Wisdom Wednesdays: Spring … When a Young Man’s Fancy Turns to … Wills & Bequests!

by Jon Dize

Spring … Rebirth … Renewal … Spring Forward … Looking Forward … Planning Ahead … Planned Giving …

Ok, maybe this is how my mind works, but Spring is an excellent time for you and your organization to consider wills, bequests and other planned giving efforts.  The snow is melting, the future looks bright (more sun in the sky, and we celebrate the death and life of a Son).

Dize-JonPlanned giving should be as much a part of any fundraising calendar as the year-end mailing, the scholarship brochure, the Endowment Report, etc.  Below is a FAQ primer to get your leadership thinking:

What exactly is “a planned giving effort?”
In short, all organizations should be looking to promote ways to identify, plan and execute wealth transfer options, including wills/bequests, charitable trusts, etc., to benefit the mission.  Some experts call them “life gifts”, where you identify and support what was important to in your life. 

Why should we have a planned giving effort?
If you do not ask, you will not get.  It truly is as simple as it sounds. 

When do we start a planned giving effort?
Yesterday.  Everyone can think of a time your organization received a gift from someone’s will at just the right time.  “Wonderful!  God is good!  What a salvation to our project that was!”  Well, someone did some work in the past to make the gift a reality now.  Time to get moving. 

Whom should we approach in our planned giving effort?
Everyone.  While common logic may indicate that you should focus on those who are “nearing the end of their time here on earth,” studies show that families create wills on average when they are in their late 40s.  Get in there now for the long haul. 

How about just focusing on the wealthy?
While this may be a good plan, as local Leave A Legacy efforts around the country tell us, “you do not have to be wealthy; you just have to be willing.”  Would you rather receive one bequest for $50,000, or 10 gifts of $5,000 each?  There are arguments for both.

All of these concepts can be summed very nicely by something a pastor recently told me: “I oversaw nearly a dozen funerals of long-term members last year.  Not one of them included the church in their will.  I guess we cannot just ‘assume’ it will happen anymore.”

Spring into action, everyone!

Jon Dize, CFRM, serves as the Director of Development for The Lutheran Schools Partnership in Fort Wayne, Ind.  He is also president of the Indiana-Michigan Chapter ALDE. LinkedIn Twitter: JonDize17



Wisdom Wednesdays: Living Inside the Design

by Mark Schoepp

People are generally surprised when they hear about three of the simplest ways to boost any kind of thinking/creativity based work in the workplace.  They are: exercise, healthy eating and play.  We’ve known for a long time that those three are important for our health from the neck down – heart health, muscle tone, lung capacity, etc.  But perhaps the most important reason to do any of those three is the affect they have on our brain.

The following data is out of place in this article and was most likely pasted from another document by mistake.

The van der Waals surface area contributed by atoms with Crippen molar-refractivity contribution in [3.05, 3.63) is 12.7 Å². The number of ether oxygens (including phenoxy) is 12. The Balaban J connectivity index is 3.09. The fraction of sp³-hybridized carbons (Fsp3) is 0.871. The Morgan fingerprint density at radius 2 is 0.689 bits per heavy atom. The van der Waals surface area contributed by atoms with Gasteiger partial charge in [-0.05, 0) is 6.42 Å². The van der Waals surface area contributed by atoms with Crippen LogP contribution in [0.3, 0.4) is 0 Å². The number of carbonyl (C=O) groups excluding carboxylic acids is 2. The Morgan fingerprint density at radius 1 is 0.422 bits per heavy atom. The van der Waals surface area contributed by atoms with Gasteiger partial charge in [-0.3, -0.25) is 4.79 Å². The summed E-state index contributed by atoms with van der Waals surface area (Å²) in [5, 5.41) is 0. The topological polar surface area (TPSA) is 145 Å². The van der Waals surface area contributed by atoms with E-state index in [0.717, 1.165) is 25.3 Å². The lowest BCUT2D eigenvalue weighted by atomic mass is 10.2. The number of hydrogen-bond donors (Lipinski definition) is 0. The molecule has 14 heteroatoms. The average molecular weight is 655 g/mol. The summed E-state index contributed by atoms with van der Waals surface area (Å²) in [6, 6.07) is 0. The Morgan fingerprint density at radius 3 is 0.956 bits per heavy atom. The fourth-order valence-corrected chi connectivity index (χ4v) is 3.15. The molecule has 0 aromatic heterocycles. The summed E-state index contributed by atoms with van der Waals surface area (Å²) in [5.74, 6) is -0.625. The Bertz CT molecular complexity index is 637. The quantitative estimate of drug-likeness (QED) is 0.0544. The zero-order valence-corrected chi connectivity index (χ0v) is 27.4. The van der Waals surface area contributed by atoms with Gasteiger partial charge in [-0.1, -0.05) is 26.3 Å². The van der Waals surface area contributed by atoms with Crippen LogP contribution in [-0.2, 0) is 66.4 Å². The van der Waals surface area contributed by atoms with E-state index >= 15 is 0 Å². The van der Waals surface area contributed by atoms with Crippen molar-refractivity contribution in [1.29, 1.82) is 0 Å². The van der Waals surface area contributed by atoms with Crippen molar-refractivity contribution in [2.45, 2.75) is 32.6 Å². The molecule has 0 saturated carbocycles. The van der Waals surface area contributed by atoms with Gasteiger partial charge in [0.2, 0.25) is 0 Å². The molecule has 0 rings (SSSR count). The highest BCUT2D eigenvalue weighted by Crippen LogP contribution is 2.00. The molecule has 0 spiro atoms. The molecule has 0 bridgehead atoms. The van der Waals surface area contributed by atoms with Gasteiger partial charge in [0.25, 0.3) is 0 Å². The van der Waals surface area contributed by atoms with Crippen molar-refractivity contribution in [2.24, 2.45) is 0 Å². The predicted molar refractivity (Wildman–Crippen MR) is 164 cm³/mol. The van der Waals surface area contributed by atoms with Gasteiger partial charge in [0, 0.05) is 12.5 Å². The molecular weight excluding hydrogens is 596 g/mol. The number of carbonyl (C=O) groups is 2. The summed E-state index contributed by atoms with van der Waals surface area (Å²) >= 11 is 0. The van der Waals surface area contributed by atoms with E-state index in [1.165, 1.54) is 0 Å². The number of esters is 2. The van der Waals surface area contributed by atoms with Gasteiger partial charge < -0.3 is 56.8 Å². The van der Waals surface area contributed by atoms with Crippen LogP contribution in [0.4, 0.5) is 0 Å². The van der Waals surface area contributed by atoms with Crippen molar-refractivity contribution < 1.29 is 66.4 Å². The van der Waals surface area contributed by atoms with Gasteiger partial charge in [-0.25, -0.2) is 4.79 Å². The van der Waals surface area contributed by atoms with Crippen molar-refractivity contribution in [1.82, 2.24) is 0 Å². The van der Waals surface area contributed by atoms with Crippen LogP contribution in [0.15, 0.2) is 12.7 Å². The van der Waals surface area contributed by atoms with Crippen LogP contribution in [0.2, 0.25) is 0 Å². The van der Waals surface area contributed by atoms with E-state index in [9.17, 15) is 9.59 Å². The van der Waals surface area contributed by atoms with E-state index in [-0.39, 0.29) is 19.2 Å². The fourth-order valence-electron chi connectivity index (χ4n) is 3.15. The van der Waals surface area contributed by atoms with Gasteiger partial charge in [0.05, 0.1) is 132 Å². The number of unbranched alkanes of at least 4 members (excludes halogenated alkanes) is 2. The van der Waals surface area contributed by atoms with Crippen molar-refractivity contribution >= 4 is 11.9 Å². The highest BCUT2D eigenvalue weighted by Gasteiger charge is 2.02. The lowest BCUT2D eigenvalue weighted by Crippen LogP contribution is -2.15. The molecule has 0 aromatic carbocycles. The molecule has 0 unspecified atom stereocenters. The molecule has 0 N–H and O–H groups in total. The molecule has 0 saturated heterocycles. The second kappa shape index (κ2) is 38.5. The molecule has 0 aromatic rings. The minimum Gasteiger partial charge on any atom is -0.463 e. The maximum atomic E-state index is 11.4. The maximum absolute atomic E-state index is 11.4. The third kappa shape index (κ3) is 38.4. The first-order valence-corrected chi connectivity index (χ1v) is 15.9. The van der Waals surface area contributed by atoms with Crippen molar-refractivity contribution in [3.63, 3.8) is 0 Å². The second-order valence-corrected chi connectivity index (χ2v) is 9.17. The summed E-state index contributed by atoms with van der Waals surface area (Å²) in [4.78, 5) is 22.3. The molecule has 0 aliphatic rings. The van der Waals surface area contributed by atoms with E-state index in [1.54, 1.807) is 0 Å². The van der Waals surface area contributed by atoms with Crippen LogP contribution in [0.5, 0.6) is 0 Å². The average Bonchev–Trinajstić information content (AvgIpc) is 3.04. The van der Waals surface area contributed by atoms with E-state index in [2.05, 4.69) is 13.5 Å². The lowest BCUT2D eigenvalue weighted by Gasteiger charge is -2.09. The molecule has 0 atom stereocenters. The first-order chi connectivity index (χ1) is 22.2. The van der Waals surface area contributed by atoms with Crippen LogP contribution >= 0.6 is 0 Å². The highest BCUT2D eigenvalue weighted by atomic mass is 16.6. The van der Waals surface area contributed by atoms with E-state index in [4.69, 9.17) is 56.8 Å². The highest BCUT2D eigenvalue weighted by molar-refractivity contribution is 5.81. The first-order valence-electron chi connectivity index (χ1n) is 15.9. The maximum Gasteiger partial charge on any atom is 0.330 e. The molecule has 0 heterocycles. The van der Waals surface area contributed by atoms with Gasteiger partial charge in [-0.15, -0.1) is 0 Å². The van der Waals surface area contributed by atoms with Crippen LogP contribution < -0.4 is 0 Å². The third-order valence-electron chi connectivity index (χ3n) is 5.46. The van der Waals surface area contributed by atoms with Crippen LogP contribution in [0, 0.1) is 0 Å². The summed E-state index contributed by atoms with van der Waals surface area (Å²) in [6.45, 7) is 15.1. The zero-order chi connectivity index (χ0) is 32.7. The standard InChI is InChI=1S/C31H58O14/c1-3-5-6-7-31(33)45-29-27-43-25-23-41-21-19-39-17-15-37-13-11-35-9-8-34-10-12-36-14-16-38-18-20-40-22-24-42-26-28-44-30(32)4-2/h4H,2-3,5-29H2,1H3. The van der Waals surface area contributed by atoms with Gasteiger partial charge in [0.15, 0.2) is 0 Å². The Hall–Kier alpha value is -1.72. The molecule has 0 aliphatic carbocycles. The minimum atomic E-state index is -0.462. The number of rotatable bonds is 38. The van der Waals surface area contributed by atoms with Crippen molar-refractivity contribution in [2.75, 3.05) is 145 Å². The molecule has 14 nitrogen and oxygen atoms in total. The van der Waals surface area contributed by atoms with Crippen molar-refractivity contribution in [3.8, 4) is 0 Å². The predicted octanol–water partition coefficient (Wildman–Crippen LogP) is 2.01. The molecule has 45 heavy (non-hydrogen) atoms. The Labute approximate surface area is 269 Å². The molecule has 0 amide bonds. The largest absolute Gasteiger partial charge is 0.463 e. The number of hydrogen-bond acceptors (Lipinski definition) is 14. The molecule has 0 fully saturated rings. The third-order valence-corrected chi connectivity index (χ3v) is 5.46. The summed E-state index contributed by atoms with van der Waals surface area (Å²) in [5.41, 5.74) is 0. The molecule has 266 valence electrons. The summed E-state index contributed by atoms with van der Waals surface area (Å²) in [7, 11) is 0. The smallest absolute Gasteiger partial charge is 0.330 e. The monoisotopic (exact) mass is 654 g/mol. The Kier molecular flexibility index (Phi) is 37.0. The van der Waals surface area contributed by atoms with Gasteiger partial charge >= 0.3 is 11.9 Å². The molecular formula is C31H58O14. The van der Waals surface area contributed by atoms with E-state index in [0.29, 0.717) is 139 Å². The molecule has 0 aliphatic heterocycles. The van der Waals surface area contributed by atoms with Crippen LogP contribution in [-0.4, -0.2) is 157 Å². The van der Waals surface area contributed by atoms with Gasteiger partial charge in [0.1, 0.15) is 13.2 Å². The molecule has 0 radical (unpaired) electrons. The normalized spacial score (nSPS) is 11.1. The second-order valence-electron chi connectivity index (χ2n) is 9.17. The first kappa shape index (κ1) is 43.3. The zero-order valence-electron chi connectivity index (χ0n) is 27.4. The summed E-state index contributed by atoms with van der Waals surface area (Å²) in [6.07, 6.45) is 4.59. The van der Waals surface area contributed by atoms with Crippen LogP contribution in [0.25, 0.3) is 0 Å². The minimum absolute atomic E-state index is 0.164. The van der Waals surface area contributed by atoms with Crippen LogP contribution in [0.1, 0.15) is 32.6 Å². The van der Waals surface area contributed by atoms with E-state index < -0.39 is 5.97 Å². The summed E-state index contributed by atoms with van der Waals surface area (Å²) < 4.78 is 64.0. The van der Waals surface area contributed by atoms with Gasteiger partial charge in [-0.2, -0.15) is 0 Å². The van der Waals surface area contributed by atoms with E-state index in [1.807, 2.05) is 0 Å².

Schoepp-MarkThis powerful video shows the dramatic impact exercise — 20 minutes on a treadmill at the start of math class – had on a student’s behavior and academic success.  The same thing happens in people of any age.  That is the design!  The body is designed by God to move.  When we do, good things happen.

Taking care of yourself means you can be better equipped to take care of those you serve because you’ll be ready to work efficiently and effectively.  It also means your mind will be in a better state to develop creative solutions to problems facing God’s people, and that you will be more open to hearing God’s guidance for serving those in need.  Being in the right state of mind will likewise make you more able to listen to donors, understand their wishes and act upon their desires to make God’s word and love known.

Various nonprofits are going beyond themselves when it comes to health, getting involved in their communities specifically around this topic.  They know how important it is for good stewardship of our bodies — for giving God our best.  Sometimes the people in their community know what they need to be doing and they just need a little (or a lot of) encouragement to do it.  Sometimes they really don’t know why they are doing so poorly.  Either way, there are organizations taking specific steps in this direction.  Trinity Lutheran in Klein, Texas, and Salem Lutheran in Tomball, Texas, both have exercise rooms right at the church, open to members and often to the community.  Christ Memorial Lutheran in St. Louis has exercise space and has taken it one step further — with the help of a grant from Wheat Ridge Ministries, they have a R.E.H.A.B. program that helps those who don’t have insurance coverage get the simple exercise they need.  Health is dramatically improved and a community is built around the experience with people praying and caring for each other even outside the context of the exercise room.